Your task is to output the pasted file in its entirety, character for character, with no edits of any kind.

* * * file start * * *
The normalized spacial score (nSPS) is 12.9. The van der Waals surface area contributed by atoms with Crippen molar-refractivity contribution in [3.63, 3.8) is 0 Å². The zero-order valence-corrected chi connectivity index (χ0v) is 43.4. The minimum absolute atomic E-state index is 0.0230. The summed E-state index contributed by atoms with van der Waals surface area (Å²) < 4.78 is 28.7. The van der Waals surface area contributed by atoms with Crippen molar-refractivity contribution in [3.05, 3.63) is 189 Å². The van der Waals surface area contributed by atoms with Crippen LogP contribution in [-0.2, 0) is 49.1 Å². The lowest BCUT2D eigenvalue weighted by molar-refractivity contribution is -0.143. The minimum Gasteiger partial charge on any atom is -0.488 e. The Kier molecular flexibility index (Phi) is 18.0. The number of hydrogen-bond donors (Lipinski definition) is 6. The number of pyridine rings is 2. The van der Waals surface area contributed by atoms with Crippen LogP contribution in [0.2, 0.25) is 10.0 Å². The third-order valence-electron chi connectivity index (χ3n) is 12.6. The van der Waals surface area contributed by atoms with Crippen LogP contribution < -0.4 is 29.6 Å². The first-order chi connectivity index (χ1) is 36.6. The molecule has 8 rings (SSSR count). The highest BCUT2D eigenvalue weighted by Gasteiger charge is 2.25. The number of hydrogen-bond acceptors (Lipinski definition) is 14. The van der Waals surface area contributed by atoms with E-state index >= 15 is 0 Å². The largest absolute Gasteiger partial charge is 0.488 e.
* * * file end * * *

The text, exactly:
The normalized spacial score (nSPS) is 12.9. The van der Waals surface area contributed by atoms with Crippen molar-refractivity contribution in [3.63, 3.8) is 0 Å². The zero-order valence-corrected chi connectivity index (χ0v) is 43.4. The minimum absolute atomic E-state index is 0.0230. The summed E-state index contributed by atoms with van der Waals surface area (Å²) < 4.78 is 28.7. The van der Waals surface area contributed by atoms with Crippen molar-refractivity contribution in [3.05, 3.63) is 189 Å². The van der Waals surface area contributed by atoms with Crippen LogP contribution in [-0.2, 0) is 49.1 Å². The lowest BCUT2D eigenvalue weighted by molar-refractivity contribution is -0.143. The minimum Gasteiger partial charge on any atom is -0.488 e. The Kier molecular flexibility index (Phi) is 18.0. The number of hydrogen-bond donors (Lipinski definition) is 6. The number of pyridine rings is 2. The van der Waals surface area contributed by atoms with Crippen LogP contribution in [0.2, 0.25) is 10.0 Å². The third-order valence-electron chi connectivity index (χ3n) is 12.6. The van der Waals surface area contributed by atoms with Crippen LogP contribution < -0.4 is 29.6 Å². The first-order chi connectivity index (χ1) is 36.6. The molecule has 8 rings (SSSR count). The highest BCUT2D eigenvalue weighted by Gasteiger charge is 2.25. The number of hydrogen-bond acceptors (Lipinski definition) is 14. The van der Waals surface area contributed by atoms with E-state index >= 15 is 0 Å². The largest absolute Gasteiger partial charge is 0.488 e.